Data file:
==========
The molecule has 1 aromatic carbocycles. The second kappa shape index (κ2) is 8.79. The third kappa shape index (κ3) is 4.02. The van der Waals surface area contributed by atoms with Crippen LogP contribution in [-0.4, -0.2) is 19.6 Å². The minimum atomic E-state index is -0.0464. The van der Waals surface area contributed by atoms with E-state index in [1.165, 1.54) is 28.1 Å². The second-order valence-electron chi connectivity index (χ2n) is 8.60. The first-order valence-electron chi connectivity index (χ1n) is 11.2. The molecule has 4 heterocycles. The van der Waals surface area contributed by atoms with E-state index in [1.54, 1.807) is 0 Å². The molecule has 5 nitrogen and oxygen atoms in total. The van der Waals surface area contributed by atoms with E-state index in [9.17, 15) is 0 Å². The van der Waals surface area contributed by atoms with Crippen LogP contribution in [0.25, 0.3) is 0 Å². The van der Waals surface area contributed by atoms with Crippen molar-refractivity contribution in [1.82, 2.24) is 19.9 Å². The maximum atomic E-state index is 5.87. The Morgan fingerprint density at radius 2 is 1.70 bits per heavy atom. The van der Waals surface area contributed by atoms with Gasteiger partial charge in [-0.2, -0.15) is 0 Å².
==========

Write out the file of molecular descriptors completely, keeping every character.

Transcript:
The molecule has 1 aromatic carbocycles. The second kappa shape index (κ2) is 8.79. The third kappa shape index (κ3) is 4.02. The van der Waals surface area contributed by atoms with Crippen LogP contribution in [-0.4, -0.2) is 19.6 Å². The minimum atomic E-state index is -0.0464. The van der Waals surface area contributed by atoms with E-state index in [1.165, 1.54) is 28.1 Å². The second-order valence-electron chi connectivity index (χ2n) is 8.60. The first-order valence-electron chi connectivity index (χ1n) is 11.2. The molecule has 4 heterocycles. The van der Waals surface area contributed by atoms with E-state index in [1.54, 1.807) is 0 Å². The molecule has 5 nitrogen and oxygen atoms in total. The van der Waals surface area contributed by atoms with E-state index in [9.17, 15) is 0 Å². The van der Waals surface area contributed by atoms with Crippen LogP contribution in [0.25, 0.3) is 0 Å². The van der Waals surface area contributed by atoms with Crippen molar-refractivity contribution in [1.82, 2.24) is 19.9 Å². The maximum atomic E-state index is 5.87. The Morgan fingerprint density at radius 2 is 1.70 bits per heavy atom. The van der Waals surface area contributed by atoms with Gasteiger partial charge in [-0.2, -0.15) is 0 Å².